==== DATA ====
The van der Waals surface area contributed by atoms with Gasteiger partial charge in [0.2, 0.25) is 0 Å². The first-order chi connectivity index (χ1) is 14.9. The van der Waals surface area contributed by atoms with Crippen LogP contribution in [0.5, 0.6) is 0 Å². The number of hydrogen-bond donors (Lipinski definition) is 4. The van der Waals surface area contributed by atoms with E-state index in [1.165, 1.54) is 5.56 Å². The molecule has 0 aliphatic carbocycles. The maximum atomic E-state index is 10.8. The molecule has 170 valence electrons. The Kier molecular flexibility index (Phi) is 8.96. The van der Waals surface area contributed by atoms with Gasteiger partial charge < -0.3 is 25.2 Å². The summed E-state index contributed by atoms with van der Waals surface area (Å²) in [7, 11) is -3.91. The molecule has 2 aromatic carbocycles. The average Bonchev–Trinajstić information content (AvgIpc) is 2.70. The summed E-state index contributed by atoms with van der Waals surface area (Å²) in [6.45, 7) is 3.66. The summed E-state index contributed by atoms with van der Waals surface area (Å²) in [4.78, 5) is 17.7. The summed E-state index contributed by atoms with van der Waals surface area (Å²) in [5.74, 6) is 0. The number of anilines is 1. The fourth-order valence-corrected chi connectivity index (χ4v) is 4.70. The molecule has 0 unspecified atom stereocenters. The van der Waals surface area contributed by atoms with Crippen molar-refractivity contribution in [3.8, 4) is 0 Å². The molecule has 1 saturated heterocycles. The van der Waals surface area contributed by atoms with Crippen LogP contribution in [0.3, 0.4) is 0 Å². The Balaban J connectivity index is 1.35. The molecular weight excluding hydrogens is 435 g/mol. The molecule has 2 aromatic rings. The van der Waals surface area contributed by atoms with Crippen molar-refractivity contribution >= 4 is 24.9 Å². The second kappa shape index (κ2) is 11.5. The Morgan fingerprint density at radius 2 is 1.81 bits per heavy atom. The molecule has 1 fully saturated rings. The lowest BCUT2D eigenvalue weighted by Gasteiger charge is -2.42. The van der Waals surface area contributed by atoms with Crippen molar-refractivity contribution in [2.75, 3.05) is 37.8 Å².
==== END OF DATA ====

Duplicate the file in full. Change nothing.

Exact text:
The van der Waals surface area contributed by atoms with Gasteiger partial charge in [0.2, 0.25) is 0 Å². The first-order chi connectivity index (χ1) is 14.9. The van der Waals surface area contributed by atoms with Crippen LogP contribution in [0.5, 0.6) is 0 Å². The number of hydrogen-bond donors (Lipinski definition) is 4. The van der Waals surface area contributed by atoms with E-state index in [1.165, 1.54) is 5.56 Å². The molecule has 0 aliphatic carbocycles. The maximum atomic E-state index is 10.8. The molecule has 170 valence electrons. The Kier molecular flexibility index (Phi) is 8.96. The van der Waals surface area contributed by atoms with Gasteiger partial charge < -0.3 is 25.2 Å². The summed E-state index contributed by atoms with van der Waals surface area (Å²) in [7, 11) is -3.91. The molecule has 2 aromatic carbocycles. The average Bonchev–Trinajstić information content (AvgIpc) is 2.70. The summed E-state index contributed by atoms with van der Waals surface area (Å²) in [6.45, 7) is 3.66. The summed E-state index contributed by atoms with van der Waals surface area (Å²) in [4.78, 5) is 17.7. The summed E-state index contributed by atoms with van der Waals surface area (Å²) in [5.74, 6) is 0. The number of anilines is 1. The fourth-order valence-corrected chi connectivity index (χ4v) is 4.70. The molecule has 0 unspecified atom stereocenters. The van der Waals surface area contributed by atoms with Crippen molar-refractivity contribution in [3.8, 4) is 0 Å². The molecule has 1 saturated heterocycles. The van der Waals surface area contributed by atoms with Crippen LogP contribution in [0.3, 0.4) is 0 Å². The Balaban J connectivity index is 1.35. The molecular weight excluding hydrogens is 435 g/mol. The molecule has 2 aromatic rings. The van der Waals surface area contributed by atoms with Crippen molar-refractivity contribution >= 4 is 24.9 Å². The second kappa shape index (κ2) is 11.5. The Morgan fingerprint density at radius 2 is 1.81 bits per heavy atom. The molecule has 1 fully saturated rings. The lowest BCUT2D eigenvalue weighted by Gasteiger charge is -2.42. The van der Waals surface area contributed by atoms with Crippen molar-refractivity contribution in [2.75, 3.05) is 37.8 Å².